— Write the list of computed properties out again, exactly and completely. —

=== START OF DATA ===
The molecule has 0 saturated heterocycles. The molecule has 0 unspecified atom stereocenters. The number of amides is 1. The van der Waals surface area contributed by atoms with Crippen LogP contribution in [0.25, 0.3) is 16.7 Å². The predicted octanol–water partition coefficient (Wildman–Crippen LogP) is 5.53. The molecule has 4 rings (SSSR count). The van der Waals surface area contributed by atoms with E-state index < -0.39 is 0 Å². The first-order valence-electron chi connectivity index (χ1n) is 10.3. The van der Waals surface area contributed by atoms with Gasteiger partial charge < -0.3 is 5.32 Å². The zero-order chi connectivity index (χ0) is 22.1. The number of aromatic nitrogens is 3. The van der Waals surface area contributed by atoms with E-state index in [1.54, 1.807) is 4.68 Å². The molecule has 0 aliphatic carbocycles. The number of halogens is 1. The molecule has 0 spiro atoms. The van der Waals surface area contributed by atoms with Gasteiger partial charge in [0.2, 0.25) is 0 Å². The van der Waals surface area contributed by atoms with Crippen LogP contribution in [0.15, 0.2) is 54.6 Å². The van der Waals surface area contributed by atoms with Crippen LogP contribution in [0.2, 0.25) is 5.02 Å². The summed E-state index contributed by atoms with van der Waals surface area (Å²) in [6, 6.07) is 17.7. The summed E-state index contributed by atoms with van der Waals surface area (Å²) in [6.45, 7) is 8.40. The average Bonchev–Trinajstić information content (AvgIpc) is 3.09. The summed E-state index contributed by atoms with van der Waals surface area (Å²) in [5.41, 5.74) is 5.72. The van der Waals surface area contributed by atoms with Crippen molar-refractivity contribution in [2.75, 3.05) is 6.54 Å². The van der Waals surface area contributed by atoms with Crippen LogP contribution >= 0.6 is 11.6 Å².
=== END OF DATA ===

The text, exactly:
The molecule has 0 saturated heterocycles. The molecule has 0 unspecified atom stereocenters. The number of amides is 1. The van der Waals surface area contributed by atoms with Crippen LogP contribution in [0.25, 0.3) is 16.7 Å². The predicted octanol–water partition coefficient (Wildman–Crippen LogP) is 5.53. The molecule has 4 rings (SSSR count). The van der Waals surface area contributed by atoms with E-state index < -0.39 is 0 Å². The first-order valence-electron chi connectivity index (χ1n) is 10.3. The van der Waals surface area contributed by atoms with Gasteiger partial charge < -0.3 is 5.32 Å². The zero-order chi connectivity index (χ0) is 22.1. The number of aromatic nitrogens is 3. The van der Waals surface area contributed by atoms with E-state index in [1.54, 1.807) is 4.68 Å². The molecule has 0 aliphatic carbocycles. The number of halogens is 1. The molecule has 0 spiro atoms. The van der Waals surface area contributed by atoms with Gasteiger partial charge in [0.2, 0.25) is 0 Å². The van der Waals surface area contributed by atoms with Crippen LogP contribution in [0.15, 0.2) is 54.6 Å². The van der Waals surface area contributed by atoms with Crippen LogP contribution in [0.2, 0.25) is 5.02 Å². The summed E-state index contributed by atoms with van der Waals surface area (Å²) in [6, 6.07) is 17.7. The summed E-state index contributed by atoms with van der Waals surface area (Å²) in [6.45, 7) is 8.40. The average Bonchev–Trinajstić information content (AvgIpc) is 3.09. The summed E-state index contributed by atoms with van der Waals surface area (Å²) in [5.41, 5.74) is 5.72. The van der Waals surface area contributed by atoms with Crippen molar-refractivity contribution in [2.75, 3.05) is 6.54 Å². The van der Waals surface area contributed by atoms with Crippen LogP contribution >= 0.6 is 11.6 Å².